[00:47:24] Jeremy Spray: She made a reference to Daniel, but she, but she was mostly, she was giving context for why Daniel was not in the Apocrypha. She mentioned that there were several different, uh, similar stories and, and even the timeline was written differently, but Daniel was another one of those examples of lifting up Israel as a whole, and it did acknowledge that there was others, even supernatural beings, but not so much to the detail that the Apocrypha went. Which is why she, I believe she mentioned that was why I did shows up in the Hebrew Bible the way she described it.
[00:47:57] Emily Quann: Okay. That was it. Yeah. It was the book of Daniel, which she said was, yeah, it came across as a bit different than the others.
[00:48:04] Don Early: Yeah. So the book of the Watchers, that is some incredible mythology.
[00:48:10] Emily Quann: Have you read that?
[00:48:11] Don Early: I have, by the way. And I really, really wish if there is a way to do a dramatic reading of this, it is fucking hilarious in my opinion.
[00:48:22] Emily Quann: I didn't think hilarious was the word you were going to go for there,
[00:48:26] Jeremy Spray: Yeah, threw me off too. I wasn't ready for that one.
[00:48:29] Don Early: It is, yeah, Cindy and I, we, uh, we downloaded it cause we were talking you know, we were reading some background for another one of our books and it brought up the Book of Enoch, or First Enoch and we're like, well, let's download it, let's read it. And so she did and I mean, it's very, very like Revelation-y. It's, it's very evocative but just the way. It's written as it's hilarious. If you just take it it's good stuff. Um, what I thought was really interesting, so she talks about, so the story is of course that the Watchers, these group of angels who are designated to watch over humanity over the earth, they're watching the human women and they're, looking,
[00:49:16] Emily Quann: They like what they
[00:49:17] Don Early: see.
[00:49:17] Jeremy Spray: what see,
[00:49:18] Don Early: And so they, they descend down to, uh, to earth and mate with these women, seduce them probably closer to raping them, but it, depending on the story, but it you know, the women didn't have a lot of choice back then. But we get this constant theme of seduction, lust, moral depravity, greed. And so the offspring between these Watchers, these angels and these human women are these giants called Nephilim. Half angels. And they've, they're described in a number of ways and all this is taken from a very small comment,
[00:50:01] Jeremy Spray: Like a throw away line in
[00:50:02] Don Early: Genesis about, the angels looked upon earth and saw that their human women were fair. Kay, let's run with that. They teach humanity metallurgy and the secret knowings of things, and, and, astrology and, you know, so they create weapons of metal and jewelry and,
[00:50:22] Jeremy Spray: Cosmetics.
[00:50:23] Don Early: Cosmetics. Yes, yes. Saucy cosmetics.
[00:50:28] Jeremy Spray: I saw the mummy. I remember Nefertete painting her eyes with the gold. That was a.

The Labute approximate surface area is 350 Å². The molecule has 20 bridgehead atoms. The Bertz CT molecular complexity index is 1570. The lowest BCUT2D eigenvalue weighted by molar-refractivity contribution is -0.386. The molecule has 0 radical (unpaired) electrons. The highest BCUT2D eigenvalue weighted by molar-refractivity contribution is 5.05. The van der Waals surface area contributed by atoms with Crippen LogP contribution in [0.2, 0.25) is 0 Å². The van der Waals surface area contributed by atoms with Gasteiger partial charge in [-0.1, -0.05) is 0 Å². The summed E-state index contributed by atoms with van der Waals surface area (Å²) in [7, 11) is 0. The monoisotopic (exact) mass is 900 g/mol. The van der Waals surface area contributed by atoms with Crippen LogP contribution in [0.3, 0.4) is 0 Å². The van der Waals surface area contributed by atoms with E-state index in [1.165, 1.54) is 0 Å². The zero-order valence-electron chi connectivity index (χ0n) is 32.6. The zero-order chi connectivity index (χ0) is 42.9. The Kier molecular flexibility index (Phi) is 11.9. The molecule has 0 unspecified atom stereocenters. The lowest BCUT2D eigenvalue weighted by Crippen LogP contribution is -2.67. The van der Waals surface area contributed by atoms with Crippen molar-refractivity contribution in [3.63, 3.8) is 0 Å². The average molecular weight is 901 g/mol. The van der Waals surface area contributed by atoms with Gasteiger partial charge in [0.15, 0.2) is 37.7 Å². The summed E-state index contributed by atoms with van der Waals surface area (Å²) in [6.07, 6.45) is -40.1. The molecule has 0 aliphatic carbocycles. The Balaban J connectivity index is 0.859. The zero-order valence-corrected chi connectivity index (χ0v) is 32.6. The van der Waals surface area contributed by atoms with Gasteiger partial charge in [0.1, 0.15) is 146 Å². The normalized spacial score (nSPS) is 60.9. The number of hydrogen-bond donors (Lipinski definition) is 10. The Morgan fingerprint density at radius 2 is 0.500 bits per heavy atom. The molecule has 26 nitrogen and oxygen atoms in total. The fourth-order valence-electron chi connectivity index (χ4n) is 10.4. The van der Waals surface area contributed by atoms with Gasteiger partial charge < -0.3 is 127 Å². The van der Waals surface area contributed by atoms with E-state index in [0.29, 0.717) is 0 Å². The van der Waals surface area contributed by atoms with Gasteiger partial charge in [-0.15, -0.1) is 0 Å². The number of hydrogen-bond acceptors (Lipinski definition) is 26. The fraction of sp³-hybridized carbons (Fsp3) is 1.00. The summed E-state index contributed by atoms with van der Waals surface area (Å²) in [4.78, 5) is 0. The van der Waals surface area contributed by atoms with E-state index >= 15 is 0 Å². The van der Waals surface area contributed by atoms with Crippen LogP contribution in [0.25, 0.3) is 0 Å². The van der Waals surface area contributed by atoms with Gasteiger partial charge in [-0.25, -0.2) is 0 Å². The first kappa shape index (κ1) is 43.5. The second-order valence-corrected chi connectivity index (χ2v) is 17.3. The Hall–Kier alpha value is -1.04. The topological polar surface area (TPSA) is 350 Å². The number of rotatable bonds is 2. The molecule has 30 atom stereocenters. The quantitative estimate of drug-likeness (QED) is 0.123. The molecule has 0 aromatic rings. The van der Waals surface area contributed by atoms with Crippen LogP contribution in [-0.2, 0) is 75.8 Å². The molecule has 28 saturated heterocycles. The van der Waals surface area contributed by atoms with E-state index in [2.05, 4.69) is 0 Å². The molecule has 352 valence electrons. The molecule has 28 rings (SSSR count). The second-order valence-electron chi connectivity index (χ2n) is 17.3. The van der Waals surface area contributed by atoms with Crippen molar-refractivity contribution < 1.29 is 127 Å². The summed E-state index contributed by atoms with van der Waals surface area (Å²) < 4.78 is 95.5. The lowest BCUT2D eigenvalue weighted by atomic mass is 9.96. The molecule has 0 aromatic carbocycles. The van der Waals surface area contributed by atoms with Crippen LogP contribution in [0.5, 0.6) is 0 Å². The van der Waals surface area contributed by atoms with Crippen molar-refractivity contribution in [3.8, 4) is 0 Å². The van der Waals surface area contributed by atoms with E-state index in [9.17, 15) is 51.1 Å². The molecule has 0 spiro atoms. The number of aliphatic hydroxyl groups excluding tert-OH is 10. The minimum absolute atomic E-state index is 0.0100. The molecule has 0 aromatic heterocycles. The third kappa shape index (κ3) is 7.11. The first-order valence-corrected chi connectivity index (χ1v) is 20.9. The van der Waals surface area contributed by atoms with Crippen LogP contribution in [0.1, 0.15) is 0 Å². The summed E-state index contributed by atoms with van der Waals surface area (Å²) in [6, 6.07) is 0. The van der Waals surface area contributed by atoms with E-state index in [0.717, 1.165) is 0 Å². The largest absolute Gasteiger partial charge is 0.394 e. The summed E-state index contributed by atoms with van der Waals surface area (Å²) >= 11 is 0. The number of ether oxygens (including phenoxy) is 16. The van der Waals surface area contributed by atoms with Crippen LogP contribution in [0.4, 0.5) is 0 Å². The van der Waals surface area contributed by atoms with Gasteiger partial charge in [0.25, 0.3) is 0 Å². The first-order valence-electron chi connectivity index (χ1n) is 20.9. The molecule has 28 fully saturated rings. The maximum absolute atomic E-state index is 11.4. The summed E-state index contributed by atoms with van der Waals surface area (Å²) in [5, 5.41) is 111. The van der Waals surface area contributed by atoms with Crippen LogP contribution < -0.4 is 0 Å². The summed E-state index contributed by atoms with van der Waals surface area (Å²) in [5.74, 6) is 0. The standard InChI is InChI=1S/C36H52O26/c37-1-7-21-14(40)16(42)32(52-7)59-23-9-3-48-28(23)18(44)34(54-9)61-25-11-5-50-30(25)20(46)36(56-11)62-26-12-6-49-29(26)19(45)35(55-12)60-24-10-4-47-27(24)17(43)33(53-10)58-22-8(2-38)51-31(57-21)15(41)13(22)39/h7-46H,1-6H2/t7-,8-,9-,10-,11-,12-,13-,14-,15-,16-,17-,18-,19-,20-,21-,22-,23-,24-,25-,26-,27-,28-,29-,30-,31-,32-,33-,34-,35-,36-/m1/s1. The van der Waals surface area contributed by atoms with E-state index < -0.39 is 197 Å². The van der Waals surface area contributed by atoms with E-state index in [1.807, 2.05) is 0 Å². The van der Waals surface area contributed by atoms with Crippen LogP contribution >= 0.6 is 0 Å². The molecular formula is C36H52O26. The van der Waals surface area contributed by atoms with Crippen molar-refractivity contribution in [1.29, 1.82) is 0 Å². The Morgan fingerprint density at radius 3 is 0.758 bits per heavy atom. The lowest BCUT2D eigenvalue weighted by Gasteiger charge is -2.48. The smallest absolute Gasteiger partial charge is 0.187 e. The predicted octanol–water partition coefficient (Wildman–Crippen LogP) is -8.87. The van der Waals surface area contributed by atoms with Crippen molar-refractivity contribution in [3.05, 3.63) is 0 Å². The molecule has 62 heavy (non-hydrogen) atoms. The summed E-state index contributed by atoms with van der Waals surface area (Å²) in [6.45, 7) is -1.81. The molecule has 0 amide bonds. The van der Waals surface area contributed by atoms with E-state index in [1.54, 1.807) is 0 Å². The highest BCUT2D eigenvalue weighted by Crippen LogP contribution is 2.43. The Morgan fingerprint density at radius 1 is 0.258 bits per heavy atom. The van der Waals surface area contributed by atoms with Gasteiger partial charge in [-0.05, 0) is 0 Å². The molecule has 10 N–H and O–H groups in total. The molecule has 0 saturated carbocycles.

[00:50:33] Don Early: And then Jubilees kind of retells the story and it's sort of a different way as well. But the whole idea is that the Nephilim, these giants, these offspring are terrible and they're corrupting and they are, again, half divine, half human. So the commentary. This is obviously satirical.
[00:50:55] This is a satirical writing about certain things, but the questions come up, who are they writing about? One interpretation was, well, the Greeks! The Greek rulers from many, for many, many years have always claimed the Kings were descended from the gods and of human women. They were called champions. So this could be a critique on the quote, unquote divineness or half divineness of the empire in which, they're being subjugated. And so you get this sort of monstrous imagery with that. And I think that's a pretty apt thing. Cause they do the same thing in Revelation where a lot of what they're talking about seems to be, historically talking probably around Nero and in the Caesar. So we could have that in, in this context. So then you have, again, Israel versus the nations, but another interpretation were these Jewish leaders, the priestly class or whatnot that had been seduced by assimilation and marrying Gentile women. Having this elevated sort of holy status with God, and yet then marrying outside of that and contaminating that. And, you know, so it could be, uh, a critique on, on internal conflict. And she says either one could be correct.
[00:52:32] But that I thought was really interesting. So whenever they talk about the enemy within and they're referring to other Israelites, like I said, it's, it's always this divine being that is superhuman. It's never monstrous. It's never, this hideous thing. It's always wicked powerful and super cunning,
[00:53:00] Jeremy Spray: Right. But never, never attacking mankind or with the intention of devastating mankind. Right. Still following the will of God, still, still following and working with God.
[00:53:10] Don Early: Well, not the Watchers though. Watchers. Yeah. Watchers are kind of doing their own thing. They're led by different characters as well. Azazel is one that comes up.
[00:53:21] Jeremy Spray: Yup.